32 news posts related to Environmental Chemistry

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A new ‘atmospheric disequilibrium’ could help detect life on other planets

The coast of the Pacific Northwest from space

As NASA’s James Webb Space Telescope and other new giant telescopes come online they will need novel strategies to look for evidence of life on other planets. A University of Washington study has found a simple approach to look for life that might be more promising than just looking for oxygen. The paper, published Jan. 24 in Science Advances, offers a new recipe for providing evidence that a distant planet harbors life. 

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Salt pond in Antarctica, among the saltiest waters on Earth, is fed from beneath

At the base of the Transantarctic Mountains lies a geological oddity. Don Juan Pond is one of the saltiest bodies of water on the planet, filled with a dense, syrupy brine rich in calcium chloride that can remain liquid to minus 50 degrees Celsius, far below the freezing point of water. But the source of water and salt to this unusual pond remains a mystery — even as hints emerge that water in a similar form could exist on Mars. 

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Less life: Limited phosphorus recycling suppressed early Earth’s biosphere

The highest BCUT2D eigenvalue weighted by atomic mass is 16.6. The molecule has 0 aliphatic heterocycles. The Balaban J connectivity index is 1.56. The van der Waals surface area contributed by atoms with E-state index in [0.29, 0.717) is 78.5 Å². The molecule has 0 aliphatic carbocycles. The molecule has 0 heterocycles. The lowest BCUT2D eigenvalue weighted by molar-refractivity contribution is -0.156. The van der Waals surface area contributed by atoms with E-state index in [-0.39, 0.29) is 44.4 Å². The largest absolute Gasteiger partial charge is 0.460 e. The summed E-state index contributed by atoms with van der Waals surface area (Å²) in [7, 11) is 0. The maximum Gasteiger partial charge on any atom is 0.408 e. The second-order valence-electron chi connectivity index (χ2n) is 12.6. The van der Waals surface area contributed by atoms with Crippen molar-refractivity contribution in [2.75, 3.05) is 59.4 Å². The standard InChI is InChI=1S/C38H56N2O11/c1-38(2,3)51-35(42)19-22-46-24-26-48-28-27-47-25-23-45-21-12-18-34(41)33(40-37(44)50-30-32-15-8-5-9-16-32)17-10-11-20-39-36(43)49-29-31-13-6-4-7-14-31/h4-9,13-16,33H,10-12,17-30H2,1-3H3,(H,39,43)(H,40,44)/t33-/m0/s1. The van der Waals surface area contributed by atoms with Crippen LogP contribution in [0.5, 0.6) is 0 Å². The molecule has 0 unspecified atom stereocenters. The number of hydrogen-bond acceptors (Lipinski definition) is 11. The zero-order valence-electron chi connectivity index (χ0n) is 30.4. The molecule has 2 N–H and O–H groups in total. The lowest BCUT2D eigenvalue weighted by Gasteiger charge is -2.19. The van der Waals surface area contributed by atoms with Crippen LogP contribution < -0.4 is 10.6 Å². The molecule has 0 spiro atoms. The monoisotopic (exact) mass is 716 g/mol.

A person wearing a green jacket at the base of a very large wall of red and black rock.

The amount of biomass — life — in Earth’s ancient oceans may have been limited due to low recycling of the key nutrient phosphorus, according to new research by the University of Washington and the University of St. Andrews in Scotland. The research, published online Nov. 22 in the journal Science Advances, also comments on the role of volcanism in supporting Earth’s early biosphere — and may even apply to the search for life on other worlds.  

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Usha Varanasi and Richard Feely named Fellows of the American Association for the Advancement of Science

Usha Varanasi, ’68, and Richard Feely have been named Fellows of the American Association for the Advancement of Science. As part of the Section on Chemistry, Usha was recognized for her distinguished contributions in environmental chemistry and toxicology, particularly in establishing and communicating the impact of environmental contaminants on marine organisms and ecosystems. In the Section on Atmospheric and Hydrospheric Sciences, Richard was recognized for leading the scientific examination of ocean acidification and shifting public policy to address the issue. 

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Probiotics help poplar trees clean up toxins in Superfund sites

The darker, taller poplar trees shown at the test site at the end of their third season were inoculated with microbes, while the shorter, lighter-green trees (center row) were not given the bacteria.

Trees have the ability to capture and remove pollutants from the soil and degrade them through natural processes in the plant. It’s a feat of nature companies have used to help clean up polluted sites, though only in small-scale projects. Now, a probiotic bacteria for trees can boost the speed and effectiveness of this natural cycle, providing a microbial partner to help protect trees from the toxic effects of the pollutants and break down the toxins plants bring in from contaminated groundwater. 

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